The IoTAC Software Security by Design (SSD) Platform – Concept and Preliminary Overview

  1. Software Security by Design

The high interconnectivity that characterizes modern IoT Systems, along with the increasing accessibility of their devices through the Internet, renders their security an aspect of major concern for IoT users and providers. The importance of securing IoT Systems is further supported by the important security incidents that have been reported in IoT Platforms recently (e.g., Mirai IoT botnet[1] [2], Silex Malware[3]), which led to the infringement of critical security requirements, including privacy, integrity, and availability, as well as to important financial losses and reputation damages to the owning companies (i.e., IoT Providers).

An effective way of securing an IoT Platform is by securing its architecture, which can be achieved through conformance to International IoT Security Standards and the deployment of security countermeasures, such as intelligent attack detection, prevention, and mitigation mechanisms, security gateways, honeypots, etc. Apart from the IoT Architecture, in order to effectively secure an IoT System, the software that is running on the different nodes of an IoT System (or Platform) should be also considered. If this software contains vulnerabilities, the security of the overall system could be compromised, regardless of how secure the overall architecture may be, following the “security of the weakest link” principle. Hence, in order to ensure the security level of an IoT Platform, the security level of the software that it is running on its nodes should be assessed, optimized, and, ideally, certified.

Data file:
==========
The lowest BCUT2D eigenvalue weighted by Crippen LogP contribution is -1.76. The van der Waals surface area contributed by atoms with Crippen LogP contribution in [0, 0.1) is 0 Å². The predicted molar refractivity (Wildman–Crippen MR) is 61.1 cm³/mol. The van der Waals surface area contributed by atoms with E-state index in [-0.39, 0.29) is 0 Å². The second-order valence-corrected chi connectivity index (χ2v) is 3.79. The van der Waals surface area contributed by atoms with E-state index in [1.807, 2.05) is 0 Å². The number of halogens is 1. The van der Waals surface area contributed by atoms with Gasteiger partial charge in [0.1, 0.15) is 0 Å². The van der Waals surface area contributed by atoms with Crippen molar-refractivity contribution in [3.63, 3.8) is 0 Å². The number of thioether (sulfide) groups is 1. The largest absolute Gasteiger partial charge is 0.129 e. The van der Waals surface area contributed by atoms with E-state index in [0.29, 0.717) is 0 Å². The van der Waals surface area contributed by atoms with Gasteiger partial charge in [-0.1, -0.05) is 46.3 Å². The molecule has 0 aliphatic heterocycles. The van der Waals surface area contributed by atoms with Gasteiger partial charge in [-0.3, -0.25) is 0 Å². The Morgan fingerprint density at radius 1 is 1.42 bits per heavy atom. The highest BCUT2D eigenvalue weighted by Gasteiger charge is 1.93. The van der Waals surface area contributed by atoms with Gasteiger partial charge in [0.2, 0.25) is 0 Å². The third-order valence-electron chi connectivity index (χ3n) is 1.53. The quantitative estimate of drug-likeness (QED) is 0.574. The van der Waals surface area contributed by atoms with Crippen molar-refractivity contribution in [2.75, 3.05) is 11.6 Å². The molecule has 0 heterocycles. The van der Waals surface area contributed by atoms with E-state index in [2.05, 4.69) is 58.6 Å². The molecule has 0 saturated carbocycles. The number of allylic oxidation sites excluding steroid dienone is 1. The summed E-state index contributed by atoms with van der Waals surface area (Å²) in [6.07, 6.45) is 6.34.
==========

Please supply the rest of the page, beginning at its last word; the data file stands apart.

Traditionally, software security was considered an afterthought in the overall Software Development Lifecycle (SDLC), being added after the software application has been deployed or even used, by deploying mechanisms aiming to prevent malicious individuals from exploiting their vulnerabilities. However, the ability of the attackers to bypass the deployed countermeasures has forced recently software development enterprises to shift their focus towards the concept of Security by Design, i.e., towards building software that is highly secure (i.e., vulnerability free) from the ground up. According to the Security by Design concept, security should be monitored and optimized at all phases of the SDLC, and essentially to be the concept that will guide the overall development (decisions). This concept is depicted in the following figure.